ABU DHABI // Motor racing took the Formula One driver David Coulthard from a village in Scotland to countries all around the globe, and yesterday he encouraged a group of Emirati students to find a career that would allow them to do the same. "The world has so much to offer," said the 13-time Grand Prix winner, who was raised in Twynholm, near the English border. "If you get the opportunity to travel and to go and see other things and experience other cultures, even if it confirms that where you live is the best place, it's still great to get that opportunity."
He was one of several speakers at the Mastering Motorsport conference, designed to give students a behind-the-scenes glimpse at Formula One and encourage them to consider a career in motorsport. It continues today at Zayed University. Coulthard, who retired last season after 15 years in Formula One and has worked as a BBC commentator for F1, spoke to about 200 male and female students from several institutions.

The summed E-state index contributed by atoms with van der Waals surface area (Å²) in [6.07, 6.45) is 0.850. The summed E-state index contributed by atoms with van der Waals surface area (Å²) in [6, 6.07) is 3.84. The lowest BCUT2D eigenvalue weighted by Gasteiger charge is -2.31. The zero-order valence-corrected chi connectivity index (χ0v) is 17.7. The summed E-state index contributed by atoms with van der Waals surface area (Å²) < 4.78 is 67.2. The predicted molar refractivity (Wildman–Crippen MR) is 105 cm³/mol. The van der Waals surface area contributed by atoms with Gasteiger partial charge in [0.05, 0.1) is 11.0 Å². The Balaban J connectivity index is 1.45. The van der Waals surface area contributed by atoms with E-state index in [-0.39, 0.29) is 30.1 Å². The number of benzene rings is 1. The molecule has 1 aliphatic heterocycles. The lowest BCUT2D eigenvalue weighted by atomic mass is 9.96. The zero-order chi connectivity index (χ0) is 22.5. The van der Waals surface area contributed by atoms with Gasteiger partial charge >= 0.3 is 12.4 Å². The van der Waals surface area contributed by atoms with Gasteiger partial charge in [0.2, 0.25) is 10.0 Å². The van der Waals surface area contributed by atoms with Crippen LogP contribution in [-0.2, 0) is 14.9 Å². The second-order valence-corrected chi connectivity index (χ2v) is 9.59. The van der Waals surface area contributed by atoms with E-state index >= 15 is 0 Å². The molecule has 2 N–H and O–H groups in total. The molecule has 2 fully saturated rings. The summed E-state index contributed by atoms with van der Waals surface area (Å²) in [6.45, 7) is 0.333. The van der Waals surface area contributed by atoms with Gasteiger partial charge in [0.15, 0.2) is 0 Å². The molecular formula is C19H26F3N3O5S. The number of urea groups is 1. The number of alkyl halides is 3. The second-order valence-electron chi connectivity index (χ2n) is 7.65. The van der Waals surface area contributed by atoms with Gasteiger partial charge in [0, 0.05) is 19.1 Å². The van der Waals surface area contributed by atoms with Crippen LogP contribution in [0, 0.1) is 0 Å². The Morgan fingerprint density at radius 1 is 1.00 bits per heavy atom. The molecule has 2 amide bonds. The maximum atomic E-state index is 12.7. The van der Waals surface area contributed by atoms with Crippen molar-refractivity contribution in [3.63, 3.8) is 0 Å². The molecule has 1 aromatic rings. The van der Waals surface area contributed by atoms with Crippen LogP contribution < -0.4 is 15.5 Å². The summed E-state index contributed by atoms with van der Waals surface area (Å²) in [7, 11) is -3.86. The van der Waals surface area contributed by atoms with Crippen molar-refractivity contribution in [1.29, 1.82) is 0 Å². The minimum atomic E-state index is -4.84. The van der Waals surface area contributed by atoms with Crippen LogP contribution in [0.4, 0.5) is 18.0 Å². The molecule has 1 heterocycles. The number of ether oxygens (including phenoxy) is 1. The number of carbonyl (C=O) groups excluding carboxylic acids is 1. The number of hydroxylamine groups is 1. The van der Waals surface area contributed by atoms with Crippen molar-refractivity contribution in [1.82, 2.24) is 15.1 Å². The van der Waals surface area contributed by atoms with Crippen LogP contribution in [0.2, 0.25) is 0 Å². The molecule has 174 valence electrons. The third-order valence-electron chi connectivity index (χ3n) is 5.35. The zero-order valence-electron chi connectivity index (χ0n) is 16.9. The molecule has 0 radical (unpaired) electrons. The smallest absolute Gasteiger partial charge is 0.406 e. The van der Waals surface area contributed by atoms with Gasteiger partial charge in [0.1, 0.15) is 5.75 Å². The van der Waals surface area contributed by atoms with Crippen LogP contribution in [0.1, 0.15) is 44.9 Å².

"In this region, you have so much development," Coulthard said. "You are creating amazing opportunities for all of you for the future." He said a career in motorsport was not a job, but a lifestyle and "a great way to live". His question-and-answer session was part of an afternoon programme aimed at showing students what life was like as a motorsport journalist or television producer. In the morning, they learned about Formula One technology from the Ferrari test driver Mark Gene.
Dr Jeffrey Belnap, associate provost and director of Zayed University's Abu Dhabi campus, said the conference demonstrated to young Emiratis the significance of the UAE capital hosting a Grand Prix race. "It's important for students to understand this is a major initiative for the country so they are well-informed citizens," he said. "Students haven't necessarily been exposed to the various dimensions of the sport its technical dimension or its position on the world sporting map."
Louise Goodman, who spent more than a decade as a Formula One commentator for Britain's ITV network, told the students, "If you don't have a passion for the sport, this is not the career for you." At each Grand Prix event, she said, there would be about 50 television crews, 25 radio stations, 320 print or internet journalists and 120 photographers. "There are plenty of TV crews trying to get the same coverage as you," she said. "I would always try to be at the front of the queue to dive in with my questions first."
The conference concludes today with sessions on commercial and business sides of the sport. firstname.lastname@example.org